The activities are varied. They are not set to benchmark standards as would be found in a classroom setting. This is purposeful! It is imperative to ensure children don’t feel they are in a classroom with just another worksheet to complete. Creative therapists, educators, and parents can expand on the activities if they wish, or use them as a starting point for further discussion. The worksheets encourage the child to identify, acknowledge, address, and name their feelings of loss. There are ideas for moving forward from that feeling of being stuck or trapped that is a common experience after a loss. The program guide is not a lengthy manual filled with psychological jargon; rather, it is designed for time-poor practitioners, educators, and parents and offers concise explanations on how to get the most from this resource.
Summary and Overview
Benson the Boxer: A Story of Loss and Life, is about Benson the boxer dog and his best friend Lucy Labrador. Life is fun and exciting for this mischievous, inseparable pair, until one day the unimaginable happens, Lucy is killed in a road accident. The tragedy leaves Benson feeling alone and miserable. Anxiety, fear, guilt and sadness fill his days and stop him doing things he used to enjoy. Benson hides away and becomes trapped in his memories of fear and sadness.
In Brief: The Benefits of Benson the Boxer as a Psychoeducational Tool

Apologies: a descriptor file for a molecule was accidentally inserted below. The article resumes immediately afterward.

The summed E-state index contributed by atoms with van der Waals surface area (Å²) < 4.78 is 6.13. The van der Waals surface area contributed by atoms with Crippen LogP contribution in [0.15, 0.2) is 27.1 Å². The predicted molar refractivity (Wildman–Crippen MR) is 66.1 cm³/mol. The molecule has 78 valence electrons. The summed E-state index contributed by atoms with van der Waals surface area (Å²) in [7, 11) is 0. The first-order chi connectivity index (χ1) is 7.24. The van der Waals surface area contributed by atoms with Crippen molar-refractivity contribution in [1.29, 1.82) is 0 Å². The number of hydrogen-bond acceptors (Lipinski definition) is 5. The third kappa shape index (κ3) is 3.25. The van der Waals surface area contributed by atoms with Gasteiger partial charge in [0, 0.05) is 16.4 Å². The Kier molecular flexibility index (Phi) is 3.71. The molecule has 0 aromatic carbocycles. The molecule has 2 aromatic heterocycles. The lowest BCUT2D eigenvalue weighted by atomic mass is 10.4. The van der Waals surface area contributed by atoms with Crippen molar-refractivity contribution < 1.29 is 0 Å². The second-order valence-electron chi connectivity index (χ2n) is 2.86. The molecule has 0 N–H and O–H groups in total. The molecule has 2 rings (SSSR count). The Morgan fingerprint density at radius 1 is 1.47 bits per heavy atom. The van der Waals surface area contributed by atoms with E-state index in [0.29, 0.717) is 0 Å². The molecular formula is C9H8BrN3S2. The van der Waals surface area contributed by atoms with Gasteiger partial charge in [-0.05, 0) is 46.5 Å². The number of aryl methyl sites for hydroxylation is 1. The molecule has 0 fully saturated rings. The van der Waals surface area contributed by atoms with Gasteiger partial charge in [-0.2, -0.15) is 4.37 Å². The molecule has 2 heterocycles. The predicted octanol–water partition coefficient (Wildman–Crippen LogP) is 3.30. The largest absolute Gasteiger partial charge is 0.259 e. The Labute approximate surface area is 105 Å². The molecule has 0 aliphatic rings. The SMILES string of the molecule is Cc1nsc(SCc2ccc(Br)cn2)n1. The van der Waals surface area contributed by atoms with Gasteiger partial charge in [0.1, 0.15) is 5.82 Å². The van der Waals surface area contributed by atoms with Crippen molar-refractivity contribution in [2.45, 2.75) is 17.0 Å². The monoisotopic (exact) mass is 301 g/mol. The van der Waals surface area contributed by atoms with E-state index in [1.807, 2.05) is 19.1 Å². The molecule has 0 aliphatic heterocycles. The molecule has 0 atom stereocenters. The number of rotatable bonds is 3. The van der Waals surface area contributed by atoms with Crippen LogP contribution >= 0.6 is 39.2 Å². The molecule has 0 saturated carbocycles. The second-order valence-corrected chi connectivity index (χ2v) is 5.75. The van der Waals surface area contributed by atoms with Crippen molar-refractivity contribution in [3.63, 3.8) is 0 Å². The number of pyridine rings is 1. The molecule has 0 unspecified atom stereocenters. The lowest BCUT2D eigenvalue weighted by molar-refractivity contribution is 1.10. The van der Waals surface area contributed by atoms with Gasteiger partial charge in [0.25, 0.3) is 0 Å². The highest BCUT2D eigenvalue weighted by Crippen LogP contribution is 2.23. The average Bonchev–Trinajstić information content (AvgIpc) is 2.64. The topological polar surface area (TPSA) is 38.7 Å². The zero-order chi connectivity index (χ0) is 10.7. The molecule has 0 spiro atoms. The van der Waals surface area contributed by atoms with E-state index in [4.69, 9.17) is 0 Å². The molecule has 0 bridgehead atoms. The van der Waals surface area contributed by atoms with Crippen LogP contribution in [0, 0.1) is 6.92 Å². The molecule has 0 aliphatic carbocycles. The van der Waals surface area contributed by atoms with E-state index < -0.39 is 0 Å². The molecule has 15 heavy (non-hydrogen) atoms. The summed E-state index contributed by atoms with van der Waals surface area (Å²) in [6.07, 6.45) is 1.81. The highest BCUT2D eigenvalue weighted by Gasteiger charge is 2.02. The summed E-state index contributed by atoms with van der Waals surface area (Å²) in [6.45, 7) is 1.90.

The aim of Benson the Boxer storybook and manual is to make a way for children to cope with situations of loss. The resource recognises that those who have lost someone or something precious will never forget, but it also provides opportunities, through psychoeducation, for a child’s loss to be acknowledged, identified, named, and addressed Benson the Boxer encourages children to sit with the loss and grieve, and then to move beyond protection behaviours that have the potential for long-term negative consequences. It provides practical ideas and strategies for moving forward so that there can be wellness and thriving, even after tragedy and loss.[/wlm_private]
This has been an excerpt from The Neuropsychotherapist Volume 7 Issue 3 – for the complete article and more interesting content, please subscribe to our website.
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I enjoyed reading this excellently written article a lot. As I am specialised in prenatal development, experience and trauma suffered in that highly delicate period, I did miss that one aspect: loss and grief experienced in the womb. During my own formation as a prenatal bonding facilitator I discovered the devasting truth of having lost my twin brother in the 3rd month of our life together in our mother’s womb. It was only through that discovery that all the incidences of deep depression suffered in my childhood or adolescence every time I lost a loved person or animal made sense and had a tremendous healing effect which no psychological treatment or medication had ever succeeded in achieving. All scientists specialised in prenatal psychology agree that the loss of a twin (or twins) in the womb is the earliest most traumatising experience, imprinting grief deeper than any other loss experienced after birth